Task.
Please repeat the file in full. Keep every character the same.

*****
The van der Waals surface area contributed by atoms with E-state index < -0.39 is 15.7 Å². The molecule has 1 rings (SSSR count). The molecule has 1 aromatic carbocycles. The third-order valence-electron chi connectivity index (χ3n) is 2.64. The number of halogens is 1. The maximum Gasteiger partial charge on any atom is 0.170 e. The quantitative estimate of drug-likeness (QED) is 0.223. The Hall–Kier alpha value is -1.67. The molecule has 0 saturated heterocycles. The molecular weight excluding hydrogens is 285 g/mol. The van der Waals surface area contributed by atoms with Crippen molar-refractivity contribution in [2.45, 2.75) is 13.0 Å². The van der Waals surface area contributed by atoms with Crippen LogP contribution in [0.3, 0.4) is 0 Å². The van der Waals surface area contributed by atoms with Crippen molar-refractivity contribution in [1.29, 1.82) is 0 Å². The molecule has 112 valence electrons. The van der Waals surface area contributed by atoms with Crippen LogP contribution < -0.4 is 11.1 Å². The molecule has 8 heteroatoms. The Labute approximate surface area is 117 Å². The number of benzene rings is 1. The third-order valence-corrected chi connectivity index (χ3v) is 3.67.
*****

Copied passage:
The van der Waals surface area contributed by atoms with E-state index < -0.39 is 15.7 Å². The molecule has 1 rings (SSSR count). The molecule has 1 aromatic carbocycles. The third-order valence-electron chi connectivity index (χ3n) is 2.64. The number of halogens is 1. The maximum Gasteiger partial charge on any atom is 0.170 e. The quantitative estimate of drug-likeness (QED) is 0.223. The Hall–Kier alpha value is -1.67. The molecule has 0 saturated heterocycles. The molecular weight excluding hydrogens is 285 g/mol. The van der Waals surface area contributed by atoms with Crippen molar-refractivity contribution in [2.45, 2.75) is 13.0 Å². The van der Waals surface area contributed by atoms with Crippen LogP contribution in [0.3, 0.4) is 0 Å². The van der Waals surface area contributed by atoms with Crippen molar-refractivity contribution in [1.29, 1.82) is 0 Å². The molecule has 112 valence electrons. The van der Waals surface area contributed by atoms with Crippen LogP contribution < -0.4 is 11.1 Å². The molecule has 8 heteroatoms. The Labute approximate surface area is 117 Å². The number of benzene rings is 1. The third-order valence-corrected chi connectivity index (χ3v) is 3.67.